The good thing is that when we use our words wisely, we can strengthen our friendships! Help your kids practice kindness in thinking of encouraging things to say like “I love your laugh” or “You are so kind to people—that’s one reason I’m glad you’re my friend.” The Bible says words of kindness are life! We can help our kids learn this while they are young.
5. Write an encouraging note.
While speaking kind words is definitely an important action, there are more ways to be kind through our words! There are times we may not be around to speak to someone when they need encouragement, but we can do something else instead.
Encourage your child to write a kind note to someone. Maybe they can leave a note in their friend’s backpack for them to find when they get home or send a postcard to a friend who is far away. Another fun idea is to write a bunch of notes and put them all in a jar to give to a friend. Then, when he or she is feeling sad or discouraged, they can pull out a note from their friend to read!
My kids use these Fruit of the Spirit Love Notes to encourage each other and their friends. It’s a great way to write a simple note that also shares biblical truth!
6. Be consistent.
A great way to nurture friendships is by being consistent. We need to help our kids learn to be consistent, with new and old friends, in all situations.
I like to remind my kids to be on the lookout for ways to be a consistent friend, someone people can trust to be a friend. Maybe it’s asking the new neighbor to go for a bike ride, sitting with different groups in Sunday School, or smiling and waving to someone they met at church. We can be a great example in helping our kids be consistent in all types of friendship situations.
This verse in Proverbs comes to mind often as I remind my kids to be consistent friends:
A friend loves at all times, and a brother is born for adversity.Proverbs 17:17
Whether it’s teaching them to ask questions and be a good listener, encouraging them to seek out playdates, reminding them to talk to their shy friend at church, or helping them drop off cookies to someone from youth group who is sick—these things will help our kids be a consistent and trustworthy friend in all situations.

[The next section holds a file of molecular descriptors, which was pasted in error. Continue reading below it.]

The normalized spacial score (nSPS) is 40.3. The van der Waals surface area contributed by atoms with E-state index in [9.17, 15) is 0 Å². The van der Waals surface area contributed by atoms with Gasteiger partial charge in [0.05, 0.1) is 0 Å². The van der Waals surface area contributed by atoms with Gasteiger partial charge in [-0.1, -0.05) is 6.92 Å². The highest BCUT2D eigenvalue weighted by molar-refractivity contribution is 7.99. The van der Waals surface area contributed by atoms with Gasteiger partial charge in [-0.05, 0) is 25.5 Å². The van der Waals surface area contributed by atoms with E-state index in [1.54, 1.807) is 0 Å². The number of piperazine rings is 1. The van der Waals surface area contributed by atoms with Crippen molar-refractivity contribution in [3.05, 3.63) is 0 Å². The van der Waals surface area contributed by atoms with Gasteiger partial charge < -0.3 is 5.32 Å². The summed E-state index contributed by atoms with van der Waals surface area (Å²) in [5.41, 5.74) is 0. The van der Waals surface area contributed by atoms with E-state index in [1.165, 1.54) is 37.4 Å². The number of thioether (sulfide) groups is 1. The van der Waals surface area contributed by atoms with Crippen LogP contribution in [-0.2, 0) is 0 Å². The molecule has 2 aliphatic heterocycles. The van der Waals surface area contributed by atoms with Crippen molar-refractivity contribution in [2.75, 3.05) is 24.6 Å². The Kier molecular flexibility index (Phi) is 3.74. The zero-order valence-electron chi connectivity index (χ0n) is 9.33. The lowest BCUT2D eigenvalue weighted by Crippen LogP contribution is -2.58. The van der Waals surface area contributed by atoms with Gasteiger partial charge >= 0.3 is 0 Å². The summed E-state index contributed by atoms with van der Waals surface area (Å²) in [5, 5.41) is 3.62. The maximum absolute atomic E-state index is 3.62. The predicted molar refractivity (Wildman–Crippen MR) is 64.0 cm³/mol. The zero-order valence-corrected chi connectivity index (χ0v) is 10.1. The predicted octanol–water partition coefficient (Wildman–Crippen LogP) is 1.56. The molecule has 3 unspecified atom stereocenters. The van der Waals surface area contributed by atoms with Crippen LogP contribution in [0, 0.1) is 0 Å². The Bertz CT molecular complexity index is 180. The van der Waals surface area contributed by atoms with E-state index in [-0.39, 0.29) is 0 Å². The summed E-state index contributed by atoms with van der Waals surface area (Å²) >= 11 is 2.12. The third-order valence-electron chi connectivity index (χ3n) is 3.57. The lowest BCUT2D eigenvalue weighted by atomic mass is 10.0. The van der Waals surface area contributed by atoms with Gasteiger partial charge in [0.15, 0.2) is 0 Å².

7. Talk about Jesus.
Sharing about Jesus to others is hard for most of us. That is true in part because we make it harder than it is. We assume several things that make it nearly impossible:
- We assume we must have the whole story mapped out in verses to show them in the Bible.
- We assume it’s our job to foster the results.
- We assume we have to know everything the Bible says in order to do this.
NONE of those things are true! Yes, it’s great to learn things and grow in Christ so we can better share Him with others. In fact, the more you grow, the easier this becomes. But the biggest thing we can share with others is found in 1 Peter 3:15.
But sanctify the Lord God in your hearts: and be ready always to give an answer to every man that asketh you a reason of the hope that is in you with meekness and fear.1 Peter 3:15 KJV
Talk to your kids about this verse and help them to see what it means. As Christians, we are called to be different. We might make a different choice. We might react differently. We might see a viewpoint that someone else doesn’t see. When your friends notice these things and ask why, this is your chance to share how God has helped you.
When my son went through his first round of chemo, this became his weekly goal. We prayed before arriving, and he handled the blood draws, needles, and port access like a champ. When the nurses would marvel at his strength, he would always say, “God helps me!”
That’s all it takes to be a witness! Share the hope. Tell others how God helps you. Explain why you are different sometimes. It’s the kindest thing you could ever do. One day, your friend might ask for more information. If you know, show them. If not, remind your kids that there are people who can help, like pastors, teachers, and youth group leaders!
More Resources on Kids’ Friendships
Friendship is a topic Christian parents should diligently pursue! Our kids need good friends, but they need help navigating the waters of friendships.
Find more tips for nurturing kids’ friendships here.
Find prayers for friendships here and enjoy this free printable!
Are you seeing any areas in which your kids need help with friendships? We have a Bible study specifically for them! Check out Navigating Friendships to encourage your kids in their acts of kindness toward others and equip them to enjoy healthy friendships now and in the future!
Through practical tools & Bible-based resources, Kim Sorgius is dedicated to helping your family GROW in faith so you can be Not Consumed by life’s struggles. Author of popular kid’s devotional Bible studies and practical homeschooling tools, Kim has a master’s degree in education and curriculum design coupled with over 2 decades of experience working with kids and teens. Above all, her most treasured job is mother and homeschool teacher of four amazing kiddos.